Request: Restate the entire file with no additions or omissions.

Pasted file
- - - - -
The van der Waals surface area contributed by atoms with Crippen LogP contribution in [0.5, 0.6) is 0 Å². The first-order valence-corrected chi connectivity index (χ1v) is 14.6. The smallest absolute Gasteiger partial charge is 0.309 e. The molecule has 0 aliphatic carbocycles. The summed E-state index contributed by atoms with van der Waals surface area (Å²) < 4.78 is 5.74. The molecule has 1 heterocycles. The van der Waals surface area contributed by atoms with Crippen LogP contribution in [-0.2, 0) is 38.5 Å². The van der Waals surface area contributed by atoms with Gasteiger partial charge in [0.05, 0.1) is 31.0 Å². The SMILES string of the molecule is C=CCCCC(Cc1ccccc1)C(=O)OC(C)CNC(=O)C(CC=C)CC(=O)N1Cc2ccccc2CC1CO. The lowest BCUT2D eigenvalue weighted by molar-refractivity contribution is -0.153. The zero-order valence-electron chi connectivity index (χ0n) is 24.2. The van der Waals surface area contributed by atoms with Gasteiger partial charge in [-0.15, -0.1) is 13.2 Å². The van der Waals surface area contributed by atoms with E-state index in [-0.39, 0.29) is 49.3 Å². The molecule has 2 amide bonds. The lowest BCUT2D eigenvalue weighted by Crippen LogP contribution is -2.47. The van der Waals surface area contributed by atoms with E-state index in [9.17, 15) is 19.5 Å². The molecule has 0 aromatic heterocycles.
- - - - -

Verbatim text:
The van der Waals surface area contributed by atoms with Crippen LogP contribution in [0.5, 0.6) is 0 Å². The first-order valence-corrected chi connectivity index (χ1v) is 14.6. The smallest absolute Gasteiger partial charge is 0.309 e. The molecule has 0 aliphatic carbocycles. The summed E-state index contributed by atoms with van der Waals surface area (Å²) < 4.78 is 5.74. The molecule has 1 heterocycles. The van der Waals surface area contributed by atoms with Crippen LogP contribution in [-0.2, 0) is 38.5 Å². The van der Waals surface area contributed by atoms with Gasteiger partial charge in [0.05, 0.1) is 31.0 Å². The SMILES string of the molecule is C=CCCCC(Cc1ccccc1)C(=O)OC(C)CNC(=O)C(CC=C)CC(=O)N1Cc2ccccc2CC1CO. The lowest BCUT2D eigenvalue weighted by molar-refractivity contribution is -0.153. The zero-order valence-electron chi connectivity index (χ0n) is 24.2. The van der Waals surface area contributed by atoms with Gasteiger partial charge in [-0.15, -0.1) is 13.2 Å². The van der Waals surface area contributed by atoms with E-state index in [-0.39, 0.29) is 49.3 Å². The molecule has 2 amide bonds. The lowest BCUT2D eigenvalue weighted by Crippen LogP contribution is -2.47. The van der Waals surface area contributed by atoms with E-state index in [9.17, 15) is 19.5 Å². The molecule has 0 aromatic heterocycles.